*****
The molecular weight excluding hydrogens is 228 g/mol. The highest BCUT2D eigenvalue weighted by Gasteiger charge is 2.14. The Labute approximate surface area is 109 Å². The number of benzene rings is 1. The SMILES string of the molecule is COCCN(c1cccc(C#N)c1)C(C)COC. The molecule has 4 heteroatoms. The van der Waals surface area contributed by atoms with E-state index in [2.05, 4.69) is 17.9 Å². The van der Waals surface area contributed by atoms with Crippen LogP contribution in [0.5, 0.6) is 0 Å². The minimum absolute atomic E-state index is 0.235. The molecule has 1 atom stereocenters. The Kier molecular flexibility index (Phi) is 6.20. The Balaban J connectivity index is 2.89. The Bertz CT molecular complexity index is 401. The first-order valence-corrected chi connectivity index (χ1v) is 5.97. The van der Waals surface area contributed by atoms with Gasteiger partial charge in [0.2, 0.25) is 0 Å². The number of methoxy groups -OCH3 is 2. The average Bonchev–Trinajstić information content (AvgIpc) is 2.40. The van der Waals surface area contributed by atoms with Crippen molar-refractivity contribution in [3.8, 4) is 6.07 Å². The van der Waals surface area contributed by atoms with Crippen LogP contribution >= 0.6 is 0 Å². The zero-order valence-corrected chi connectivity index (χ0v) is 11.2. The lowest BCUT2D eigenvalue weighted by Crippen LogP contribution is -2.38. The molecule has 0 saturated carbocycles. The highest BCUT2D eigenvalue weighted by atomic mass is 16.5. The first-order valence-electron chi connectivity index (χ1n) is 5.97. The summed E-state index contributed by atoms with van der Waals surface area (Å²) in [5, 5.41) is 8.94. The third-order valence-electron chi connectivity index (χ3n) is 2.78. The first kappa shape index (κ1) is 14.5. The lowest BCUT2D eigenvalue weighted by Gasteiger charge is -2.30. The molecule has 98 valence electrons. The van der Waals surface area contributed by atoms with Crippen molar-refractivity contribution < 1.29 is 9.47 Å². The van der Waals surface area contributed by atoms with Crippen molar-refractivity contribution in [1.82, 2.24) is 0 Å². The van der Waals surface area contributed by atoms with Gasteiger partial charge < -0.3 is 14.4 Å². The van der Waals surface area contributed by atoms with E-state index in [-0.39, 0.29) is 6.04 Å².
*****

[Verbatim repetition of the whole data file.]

The molecular weight excluding hydrogens is 228 g/mol. The highest BCUT2D eigenvalue weighted by Gasteiger charge is 2.14. The Labute approximate surface area is 109 Å². The number of benzene rings is 1. The SMILES string of the molecule is COCCN(c1cccc(C#N)c1)C(C)COC. The molecule has 4 heteroatoms. The van der Waals surface area contributed by atoms with E-state index in [2.05, 4.69) is 17.9 Å². The van der Waals surface area contributed by atoms with Crippen LogP contribution in [0.5, 0.6) is 0 Å². The minimum absolute atomic E-state index is 0.235. The molecule has 1 atom stereocenters. The Kier molecular flexibility index (Phi) is 6.20. The Balaban J connectivity index is 2.89. The Bertz CT molecular complexity index is 401. The first-order valence-corrected chi connectivity index (χ1v) is 5.97. The van der Waals surface area contributed by atoms with Gasteiger partial charge in [0.2, 0.25) is 0 Å². The number of methoxy groups -OCH3 is 2. The average Bonchev–Trinajstić information content (AvgIpc) is 2.40. The van der Waals surface area contributed by atoms with Crippen molar-refractivity contribution in [3.8, 4) is 6.07 Å². The van der Waals surface area contributed by atoms with Crippen LogP contribution >= 0.6 is 0 Å². The zero-order valence-corrected chi connectivity index (χ0v) is 11.2. The lowest BCUT2D eigenvalue weighted by Crippen LogP contribution is -2.38. The molecule has 0 saturated carbocycles. The highest BCUT2D eigenvalue weighted by atomic mass is 16.5. The first-order valence-electron chi connectivity index (χ1n) is 5.97. The summed E-state index contributed by atoms with van der Waals surface area (Å²) in [5, 5.41) is 8.94. The third-order valence-electron chi connectivity index (χ3n) is 2.78. The first kappa shape index (κ1) is 14.5. The lowest BCUT2D eigenvalue weighted by Gasteiger charge is -2.30. The molecule has 98 valence electrons. The van der Waals surface area contributed by atoms with Crippen molar-refractivity contribution < 1.29 is 9.47 Å². The van der Waals surface area contributed by atoms with Crippen molar-refractivity contribution in [1.82, 2.24) is 0 Å². The van der Waals surface area contributed by atoms with Gasteiger partial charge < -0.3 is 14.4 Å². The van der Waals surface area contributed by atoms with E-state index in [-0.39, 0.29) is 6.04 Å².